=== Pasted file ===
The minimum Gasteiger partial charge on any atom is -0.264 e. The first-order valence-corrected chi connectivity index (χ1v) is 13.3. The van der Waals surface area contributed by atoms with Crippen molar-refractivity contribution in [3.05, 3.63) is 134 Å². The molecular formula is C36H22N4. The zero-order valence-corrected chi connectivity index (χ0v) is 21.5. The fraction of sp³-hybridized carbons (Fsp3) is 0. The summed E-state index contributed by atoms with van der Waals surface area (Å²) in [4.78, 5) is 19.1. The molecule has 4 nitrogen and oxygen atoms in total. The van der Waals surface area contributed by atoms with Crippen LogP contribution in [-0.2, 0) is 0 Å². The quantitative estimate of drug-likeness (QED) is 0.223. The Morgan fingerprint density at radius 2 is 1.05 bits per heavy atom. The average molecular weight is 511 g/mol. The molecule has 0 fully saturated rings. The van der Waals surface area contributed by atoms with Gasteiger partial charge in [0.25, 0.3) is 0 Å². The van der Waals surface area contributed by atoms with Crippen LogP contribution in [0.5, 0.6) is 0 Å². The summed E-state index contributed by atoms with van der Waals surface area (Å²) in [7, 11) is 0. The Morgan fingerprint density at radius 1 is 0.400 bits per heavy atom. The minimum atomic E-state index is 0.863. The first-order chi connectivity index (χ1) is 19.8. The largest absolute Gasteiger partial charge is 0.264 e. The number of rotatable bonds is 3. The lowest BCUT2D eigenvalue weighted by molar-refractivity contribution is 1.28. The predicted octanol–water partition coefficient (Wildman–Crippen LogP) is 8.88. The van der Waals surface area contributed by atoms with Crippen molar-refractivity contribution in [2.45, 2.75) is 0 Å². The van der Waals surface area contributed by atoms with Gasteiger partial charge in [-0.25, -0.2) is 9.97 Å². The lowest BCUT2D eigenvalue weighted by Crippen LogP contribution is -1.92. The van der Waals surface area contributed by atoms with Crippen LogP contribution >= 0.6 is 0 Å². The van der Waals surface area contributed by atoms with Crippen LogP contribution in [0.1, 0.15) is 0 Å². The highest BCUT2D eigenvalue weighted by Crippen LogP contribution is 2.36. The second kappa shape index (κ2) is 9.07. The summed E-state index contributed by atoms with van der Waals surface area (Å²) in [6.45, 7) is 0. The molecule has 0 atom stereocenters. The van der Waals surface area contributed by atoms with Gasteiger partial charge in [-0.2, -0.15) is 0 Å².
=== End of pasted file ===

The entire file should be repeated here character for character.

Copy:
The minimum Gasteiger partial charge on any atom is -0.264 e. The first-order valence-corrected chi connectivity index (χ1v) is 13.3. The van der Waals surface area contributed by atoms with Crippen molar-refractivity contribution in [3.05, 3.63) is 134 Å². The molecular formula is C36H22N4. The zero-order valence-corrected chi connectivity index (χ0v) is 21.5. The fraction of sp³-hybridized carbons (Fsp3) is 0. The summed E-state index contributed by atoms with van der Waals surface area (Å²) in [4.78, 5) is 19.1. The molecule has 4 nitrogen and oxygen atoms in total. The van der Waals surface area contributed by atoms with Crippen LogP contribution in [-0.2, 0) is 0 Å². The quantitative estimate of drug-likeness (QED) is 0.223. The Morgan fingerprint density at radius 2 is 1.05 bits per heavy atom. The average molecular weight is 511 g/mol. The molecule has 0 fully saturated rings. The van der Waals surface area contributed by atoms with Gasteiger partial charge in [0.25, 0.3) is 0 Å². The van der Waals surface area contributed by atoms with Crippen LogP contribution in [0.5, 0.6) is 0 Å². The summed E-state index contributed by atoms with van der Waals surface area (Å²) in [7, 11) is 0. The Morgan fingerprint density at radius 1 is 0.400 bits per heavy atom. The minimum atomic E-state index is 0.863. The first-order chi connectivity index (χ1) is 19.8. The largest absolute Gasteiger partial charge is 0.264 e. The number of rotatable bonds is 3. The lowest BCUT2D eigenvalue weighted by molar-refractivity contribution is 1.28. The predicted octanol–water partition coefficient (Wildman–Crippen LogP) is 8.88. The van der Waals surface area contributed by atoms with Crippen molar-refractivity contribution in [2.45, 2.75) is 0 Å². The van der Waals surface area contributed by atoms with Gasteiger partial charge in [-0.25, -0.2) is 9.97 Å². The lowest BCUT2D eigenvalue weighted by Crippen LogP contribution is -1.92. The van der Waals surface area contributed by atoms with Crippen LogP contribution >= 0.6 is 0 Å². The van der Waals surface area contributed by atoms with Crippen LogP contribution in [0.1, 0.15) is 0 Å². The highest BCUT2D eigenvalue weighted by Crippen LogP contribution is 2.36. The second kappa shape index (κ2) is 9.07. The summed E-state index contributed by atoms with van der Waals surface area (Å²) in [6.45, 7) is 0. The molecule has 0 atom stereocenters. The van der Waals surface area contributed by atoms with Gasteiger partial charge in [-0.2, -0.15) is 0 Å².